INDIANAPOLIS — When consumers shop for groceries these days, they usually ask themselves, “How did the bill get so high?”
New research shows the rising cost of food is among the three greatest consumer concerns in the U.S. today.
The Center for Food Integrity surveyed more than 2,000 consumers and asked them to rate their level of concern on a variety of issues.
Respondents indicated they were ‘very concerned’ about not only rising food costs but rising energy costs and the state of the U.S. economy.
The survey showed 60 percent of the respondents are more concerned about food prices today than they were a year ago.
Consumers may use coupons, keep a lookout for sales, purchase less expensive cuts of meat and try skipping unnecessary trips to the grocery store as ways to cut corners.
“I believe this is the highest level of concern about the cost of food that we’ve seen in some time, certainly since World War II,” said Charlie Arnot, the chief executive officer of the Center for Food Integrity.
“The food system must address these concerns to maintain consumer trust and confidence in our ability to provide the safe, abundant and affordable food consumers expect.”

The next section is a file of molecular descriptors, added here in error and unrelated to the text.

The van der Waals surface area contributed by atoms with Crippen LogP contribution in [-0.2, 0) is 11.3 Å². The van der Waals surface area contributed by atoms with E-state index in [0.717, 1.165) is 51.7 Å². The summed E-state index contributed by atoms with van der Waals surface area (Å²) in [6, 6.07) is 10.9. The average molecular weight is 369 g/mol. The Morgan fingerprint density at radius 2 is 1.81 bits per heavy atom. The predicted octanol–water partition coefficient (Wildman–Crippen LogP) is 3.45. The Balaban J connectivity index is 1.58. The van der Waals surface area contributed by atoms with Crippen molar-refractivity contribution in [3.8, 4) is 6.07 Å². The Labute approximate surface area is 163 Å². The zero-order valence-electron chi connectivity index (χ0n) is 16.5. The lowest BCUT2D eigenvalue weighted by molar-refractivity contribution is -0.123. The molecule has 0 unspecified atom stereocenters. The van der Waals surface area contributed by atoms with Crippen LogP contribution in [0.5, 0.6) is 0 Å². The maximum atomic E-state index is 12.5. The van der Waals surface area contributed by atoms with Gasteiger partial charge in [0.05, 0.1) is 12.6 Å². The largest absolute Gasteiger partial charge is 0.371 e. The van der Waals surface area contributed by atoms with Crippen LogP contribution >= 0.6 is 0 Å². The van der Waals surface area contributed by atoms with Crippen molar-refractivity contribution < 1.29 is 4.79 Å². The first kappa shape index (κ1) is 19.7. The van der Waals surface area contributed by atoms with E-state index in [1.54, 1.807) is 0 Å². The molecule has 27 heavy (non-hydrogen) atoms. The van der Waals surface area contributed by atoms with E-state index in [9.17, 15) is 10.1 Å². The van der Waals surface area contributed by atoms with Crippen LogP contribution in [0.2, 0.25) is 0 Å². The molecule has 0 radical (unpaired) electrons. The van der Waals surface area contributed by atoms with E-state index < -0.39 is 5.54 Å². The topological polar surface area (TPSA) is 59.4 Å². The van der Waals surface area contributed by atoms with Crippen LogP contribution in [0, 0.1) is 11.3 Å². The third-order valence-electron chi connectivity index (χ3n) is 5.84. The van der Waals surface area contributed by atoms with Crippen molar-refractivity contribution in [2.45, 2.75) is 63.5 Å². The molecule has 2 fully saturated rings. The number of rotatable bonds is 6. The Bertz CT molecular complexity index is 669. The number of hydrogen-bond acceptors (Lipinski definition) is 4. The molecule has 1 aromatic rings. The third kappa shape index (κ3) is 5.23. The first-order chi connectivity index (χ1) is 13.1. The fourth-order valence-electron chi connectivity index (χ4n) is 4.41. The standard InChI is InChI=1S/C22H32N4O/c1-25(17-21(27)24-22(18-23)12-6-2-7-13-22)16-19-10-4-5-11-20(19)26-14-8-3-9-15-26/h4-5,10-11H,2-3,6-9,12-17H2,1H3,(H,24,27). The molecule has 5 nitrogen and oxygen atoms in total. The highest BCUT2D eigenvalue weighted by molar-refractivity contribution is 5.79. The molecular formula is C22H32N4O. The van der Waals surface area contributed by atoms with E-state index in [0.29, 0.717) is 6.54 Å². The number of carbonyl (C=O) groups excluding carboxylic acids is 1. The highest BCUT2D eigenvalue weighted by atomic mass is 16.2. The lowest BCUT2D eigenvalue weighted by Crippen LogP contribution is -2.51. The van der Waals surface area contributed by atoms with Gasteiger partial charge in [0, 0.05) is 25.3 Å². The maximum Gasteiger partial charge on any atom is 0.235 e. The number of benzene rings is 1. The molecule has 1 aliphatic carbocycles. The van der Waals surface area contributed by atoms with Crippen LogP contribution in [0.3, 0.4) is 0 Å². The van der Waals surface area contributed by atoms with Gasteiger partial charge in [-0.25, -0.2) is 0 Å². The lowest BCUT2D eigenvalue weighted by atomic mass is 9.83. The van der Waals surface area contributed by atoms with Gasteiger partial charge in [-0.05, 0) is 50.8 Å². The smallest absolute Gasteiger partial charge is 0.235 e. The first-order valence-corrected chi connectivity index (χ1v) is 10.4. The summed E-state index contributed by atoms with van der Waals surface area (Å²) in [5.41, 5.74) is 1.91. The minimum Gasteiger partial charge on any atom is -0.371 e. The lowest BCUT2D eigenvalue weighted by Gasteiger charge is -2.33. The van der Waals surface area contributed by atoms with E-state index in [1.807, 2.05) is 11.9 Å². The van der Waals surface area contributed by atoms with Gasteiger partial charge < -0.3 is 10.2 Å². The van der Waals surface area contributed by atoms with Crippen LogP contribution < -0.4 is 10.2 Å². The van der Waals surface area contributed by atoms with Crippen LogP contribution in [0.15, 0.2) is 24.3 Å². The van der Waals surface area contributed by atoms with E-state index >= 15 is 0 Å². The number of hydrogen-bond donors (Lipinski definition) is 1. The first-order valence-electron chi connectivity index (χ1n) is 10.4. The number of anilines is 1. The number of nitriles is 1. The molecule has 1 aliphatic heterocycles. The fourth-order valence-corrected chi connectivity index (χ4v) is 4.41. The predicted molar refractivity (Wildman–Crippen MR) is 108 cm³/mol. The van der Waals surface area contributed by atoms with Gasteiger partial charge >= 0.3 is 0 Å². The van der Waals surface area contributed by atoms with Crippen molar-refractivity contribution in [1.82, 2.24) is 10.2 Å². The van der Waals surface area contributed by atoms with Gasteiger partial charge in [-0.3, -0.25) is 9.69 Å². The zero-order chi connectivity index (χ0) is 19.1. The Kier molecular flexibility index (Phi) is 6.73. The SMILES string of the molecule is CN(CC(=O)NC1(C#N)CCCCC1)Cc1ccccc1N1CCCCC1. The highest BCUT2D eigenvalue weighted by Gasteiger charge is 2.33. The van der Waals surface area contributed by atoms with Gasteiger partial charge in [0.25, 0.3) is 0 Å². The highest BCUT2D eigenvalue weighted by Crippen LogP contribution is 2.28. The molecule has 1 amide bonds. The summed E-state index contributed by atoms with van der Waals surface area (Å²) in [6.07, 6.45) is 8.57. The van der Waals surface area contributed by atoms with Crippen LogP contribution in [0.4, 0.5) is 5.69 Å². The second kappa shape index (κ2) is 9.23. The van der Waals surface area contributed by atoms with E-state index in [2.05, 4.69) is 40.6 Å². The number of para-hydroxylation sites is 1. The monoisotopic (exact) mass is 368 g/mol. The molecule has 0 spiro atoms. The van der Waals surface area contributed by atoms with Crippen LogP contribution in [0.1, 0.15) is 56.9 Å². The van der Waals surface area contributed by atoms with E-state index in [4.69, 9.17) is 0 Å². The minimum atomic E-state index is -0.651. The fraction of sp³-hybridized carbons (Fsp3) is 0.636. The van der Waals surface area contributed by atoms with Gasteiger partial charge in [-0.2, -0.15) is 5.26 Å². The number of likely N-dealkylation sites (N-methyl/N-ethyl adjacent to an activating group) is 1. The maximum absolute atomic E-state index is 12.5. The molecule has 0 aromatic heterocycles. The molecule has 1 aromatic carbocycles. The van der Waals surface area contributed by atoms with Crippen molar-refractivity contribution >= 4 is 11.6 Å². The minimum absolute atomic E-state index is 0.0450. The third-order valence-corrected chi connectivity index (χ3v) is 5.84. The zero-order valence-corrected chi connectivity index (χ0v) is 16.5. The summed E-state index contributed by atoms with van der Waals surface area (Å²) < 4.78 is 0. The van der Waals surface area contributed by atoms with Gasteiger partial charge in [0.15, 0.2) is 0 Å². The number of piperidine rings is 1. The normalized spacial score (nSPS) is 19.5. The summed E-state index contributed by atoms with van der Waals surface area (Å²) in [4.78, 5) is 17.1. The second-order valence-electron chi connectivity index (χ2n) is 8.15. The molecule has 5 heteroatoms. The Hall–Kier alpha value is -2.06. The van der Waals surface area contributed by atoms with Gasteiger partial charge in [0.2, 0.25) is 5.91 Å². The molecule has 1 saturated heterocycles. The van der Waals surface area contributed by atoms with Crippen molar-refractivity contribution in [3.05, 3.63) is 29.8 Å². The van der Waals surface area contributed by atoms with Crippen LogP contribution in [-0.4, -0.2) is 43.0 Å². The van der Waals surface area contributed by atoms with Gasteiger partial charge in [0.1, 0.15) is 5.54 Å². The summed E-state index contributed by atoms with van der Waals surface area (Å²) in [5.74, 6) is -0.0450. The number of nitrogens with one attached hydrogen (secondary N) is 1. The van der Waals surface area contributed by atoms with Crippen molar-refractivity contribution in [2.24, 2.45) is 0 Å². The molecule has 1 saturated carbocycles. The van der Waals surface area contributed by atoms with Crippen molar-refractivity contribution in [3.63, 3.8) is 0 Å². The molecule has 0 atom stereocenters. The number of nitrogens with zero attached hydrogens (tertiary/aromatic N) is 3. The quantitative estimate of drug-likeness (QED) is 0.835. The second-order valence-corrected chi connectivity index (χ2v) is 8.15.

To accomplish this, Arnot believes the food system must engage in dialogue with stakeholders along every step of the food system, including farmers, food companies, processors, retailers, restaurants, consumers and governmental and non-governmental organizations.
“The key to a sustainable food system is balance,” Arnot said. “Our organization believes sustainability includes practices which are ethically grounded, scientifically verified and economically viable. When those three elements operate in balance, and we establish proactive and beneficial dialogue up and down the chain, our food system can be supported by stakeholders and operate successfully.”
Following are additional results from the center’s survey related to personal finance, the economy and the food system.
Forty-seven percent of respondents strongly agreed with the statement, “With the increase in food prices, we tend to eat out less than one year ago.”
Thirty-nine percent of respondents strongly agreed with the statement, “With the increase in food prices, I am more likely to buy less expensive cuts of meat.”
Thirty-six percent of respondents strongly disagreed with the statement, “With the increase in food prices, I buy more canned fruits and vegetables instead of fresh.”
Twenty-three percent strongly agreed that U.S. food is among the most affordable in the world today.
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